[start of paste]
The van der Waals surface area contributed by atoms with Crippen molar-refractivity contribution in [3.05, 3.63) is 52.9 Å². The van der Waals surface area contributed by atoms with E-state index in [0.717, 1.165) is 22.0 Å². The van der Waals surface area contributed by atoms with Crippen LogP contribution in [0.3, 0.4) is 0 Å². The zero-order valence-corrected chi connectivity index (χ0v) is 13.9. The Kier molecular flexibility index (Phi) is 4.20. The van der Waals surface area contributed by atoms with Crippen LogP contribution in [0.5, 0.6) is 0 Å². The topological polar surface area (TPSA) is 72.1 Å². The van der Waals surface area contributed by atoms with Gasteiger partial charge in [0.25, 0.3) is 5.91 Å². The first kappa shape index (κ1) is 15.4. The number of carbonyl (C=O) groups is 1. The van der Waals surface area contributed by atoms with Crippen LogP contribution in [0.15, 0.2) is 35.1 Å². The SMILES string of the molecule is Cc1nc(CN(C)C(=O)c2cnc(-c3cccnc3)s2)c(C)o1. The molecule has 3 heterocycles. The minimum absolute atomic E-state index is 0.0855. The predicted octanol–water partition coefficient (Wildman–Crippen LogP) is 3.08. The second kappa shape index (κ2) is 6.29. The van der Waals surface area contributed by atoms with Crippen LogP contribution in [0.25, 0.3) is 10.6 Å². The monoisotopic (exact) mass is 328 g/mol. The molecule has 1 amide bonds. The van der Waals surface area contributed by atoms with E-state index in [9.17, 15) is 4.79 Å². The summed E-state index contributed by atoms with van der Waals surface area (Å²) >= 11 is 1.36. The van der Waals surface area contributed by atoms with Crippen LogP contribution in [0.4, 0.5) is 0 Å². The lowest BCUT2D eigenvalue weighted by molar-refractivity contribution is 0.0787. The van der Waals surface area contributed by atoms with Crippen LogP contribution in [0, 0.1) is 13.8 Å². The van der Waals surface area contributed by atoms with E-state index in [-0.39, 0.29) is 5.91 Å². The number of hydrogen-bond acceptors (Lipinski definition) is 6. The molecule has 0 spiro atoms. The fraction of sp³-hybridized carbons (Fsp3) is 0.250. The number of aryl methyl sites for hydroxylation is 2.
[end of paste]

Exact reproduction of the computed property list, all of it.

The van der Waals surface area contributed by atoms with Crippen molar-refractivity contribution in [3.05, 3.63) is 52.9 Å². The van der Waals surface area contributed by atoms with E-state index in [0.717, 1.165) is 22.0 Å². The van der Waals surface area contributed by atoms with Crippen LogP contribution in [0.3, 0.4) is 0 Å². The zero-order valence-corrected chi connectivity index (χ0v) is 13.9. The Kier molecular flexibility index (Phi) is 4.20. The van der Waals surface area contributed by atoms with Crippen LogP contribution in [0.5, 0.6) is 0 Å². The topological polar surface area (TPSA) is 72.1 Å². The van der Waals surface area contributed by atoms with Gasteiger partial charge in [0.25, 0.3) is 5.91 Å². The first kappa shape index (κ1) is 15.4. The number of carbonyl (C=O) groups is 1. The van der Waals surface area contributed by atoms with Crippen LogP contribution in [0.15, 0.2) is 35.1 Å². The SMILES string of the molecule is Cc1nc(CN(C)C(=O)c2cnc(-c3cccnc3)s2)c(C)o1. The molecule has 3 heterocycles. The minimum absolute atomic E-state index is 0.0855. The predicted octanol–water partition coefficient (Wildman–Crippen LogP) is 3.08. The second kappa shape index (κ2) is 6.29. The van der Waals surface area contributed by atoms with Crippen LogP contribution in [0.25, 0.3) is 10.6 Å². The monoisotopic (exact) mass is 328 g/mol. The molecule has 1 amide bonds. The van der Waals surface area contributed by atoms with E-state index in [9.17, 15) is 4.79 Å². The summed E-state index contributed by atoms with van der Waals surface area (Å²) >= 11 is 1.36. The van der Waals surface area contributed by atoms with Crippen LogP contribution in [0.4, 0.5) is 0 Å². The lowest BCUT2D eigenvalue weighted by molar-refractivity contribution is 0.0787. The van der Waals surface area contributed by atoms with Crippen LogP contribution in [0, 0.1) is 13.8 Å². The van der Waals surface area contributed by atoms with E-state index in [-0.39, 0.29) is 5.91 Å². The number of hydrogen-bond acceptors (Lipinski definition) is 6. The molecule has 0 spiro atoms. The fraction of sp³-hybridized carbons (Fsp3) is 0.250. The number of aryl methyl sites for hydroxylation is 2.